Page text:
p. 229 Homily II.
Therefore the next day, I Clement, awaking from sleep before dawn, and learning that Peter was astir, and was conversing with his attendants concerning the worship of God (there were sixteen of them, 917 and I have thought good to set forth their names, as I subsequently learned them, that you may also know who they were. The first of them was Zacchæus, who was once a publican, and Sophonias his brother; Joseph and his foster-brother Michaias; also Thomas and Eliezer the twins; also Æneas and Lazarus the priests; besides also Elisæus, and Benjamin the son of Saphrus; as also Rubilus and Zacharias the builders; and Ananias and Haggæus the Jamminians; and Nicetas and Aquila the friends),—accordingly I went in and saluted him, and at his request sat down.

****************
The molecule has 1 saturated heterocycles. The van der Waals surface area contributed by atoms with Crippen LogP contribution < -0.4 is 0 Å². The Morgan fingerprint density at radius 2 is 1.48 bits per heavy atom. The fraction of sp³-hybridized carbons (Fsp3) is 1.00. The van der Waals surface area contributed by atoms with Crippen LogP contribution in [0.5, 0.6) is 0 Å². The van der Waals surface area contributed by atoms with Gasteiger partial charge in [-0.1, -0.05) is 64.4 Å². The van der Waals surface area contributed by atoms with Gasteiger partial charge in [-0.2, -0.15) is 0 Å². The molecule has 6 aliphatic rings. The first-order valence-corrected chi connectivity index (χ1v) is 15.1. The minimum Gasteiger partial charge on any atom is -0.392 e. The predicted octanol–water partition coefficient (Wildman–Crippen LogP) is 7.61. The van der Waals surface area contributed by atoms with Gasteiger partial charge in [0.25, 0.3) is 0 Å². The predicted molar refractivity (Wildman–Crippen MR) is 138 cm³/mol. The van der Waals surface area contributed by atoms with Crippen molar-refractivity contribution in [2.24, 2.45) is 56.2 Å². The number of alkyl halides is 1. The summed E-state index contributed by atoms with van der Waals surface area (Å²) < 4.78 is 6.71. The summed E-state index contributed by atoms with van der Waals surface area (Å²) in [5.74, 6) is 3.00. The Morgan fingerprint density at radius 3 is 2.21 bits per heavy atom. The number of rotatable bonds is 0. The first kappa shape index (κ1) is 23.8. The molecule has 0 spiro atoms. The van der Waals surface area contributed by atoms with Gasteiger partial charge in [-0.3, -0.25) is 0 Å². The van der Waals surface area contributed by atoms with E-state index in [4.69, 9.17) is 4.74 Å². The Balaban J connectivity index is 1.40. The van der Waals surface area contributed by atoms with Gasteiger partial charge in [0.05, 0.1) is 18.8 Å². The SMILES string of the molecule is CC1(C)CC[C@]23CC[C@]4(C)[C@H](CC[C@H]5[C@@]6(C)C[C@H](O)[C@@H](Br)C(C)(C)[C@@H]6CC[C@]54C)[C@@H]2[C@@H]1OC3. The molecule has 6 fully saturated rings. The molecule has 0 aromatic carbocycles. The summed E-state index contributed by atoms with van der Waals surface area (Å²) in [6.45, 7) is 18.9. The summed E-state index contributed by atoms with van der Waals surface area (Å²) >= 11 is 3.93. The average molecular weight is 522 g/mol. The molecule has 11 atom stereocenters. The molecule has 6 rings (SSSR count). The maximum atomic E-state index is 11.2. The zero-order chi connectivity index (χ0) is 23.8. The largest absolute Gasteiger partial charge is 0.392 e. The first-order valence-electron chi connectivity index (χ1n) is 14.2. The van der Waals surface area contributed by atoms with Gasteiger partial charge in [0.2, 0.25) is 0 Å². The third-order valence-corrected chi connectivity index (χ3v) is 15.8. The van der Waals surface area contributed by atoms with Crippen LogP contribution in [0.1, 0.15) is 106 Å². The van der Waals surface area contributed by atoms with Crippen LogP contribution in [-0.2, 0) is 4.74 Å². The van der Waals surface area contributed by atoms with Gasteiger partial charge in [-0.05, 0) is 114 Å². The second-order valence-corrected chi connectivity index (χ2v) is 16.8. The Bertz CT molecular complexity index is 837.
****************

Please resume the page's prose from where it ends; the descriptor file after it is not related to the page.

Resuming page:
[With but two exceptions, these names, or their equivalents, occur in Recognitions, iii. 68, where importance is attached to the number twelve. Comp. also Recognitions, ii. 1. A comparison of these lists favors the theory of a common documentary basis.—R.]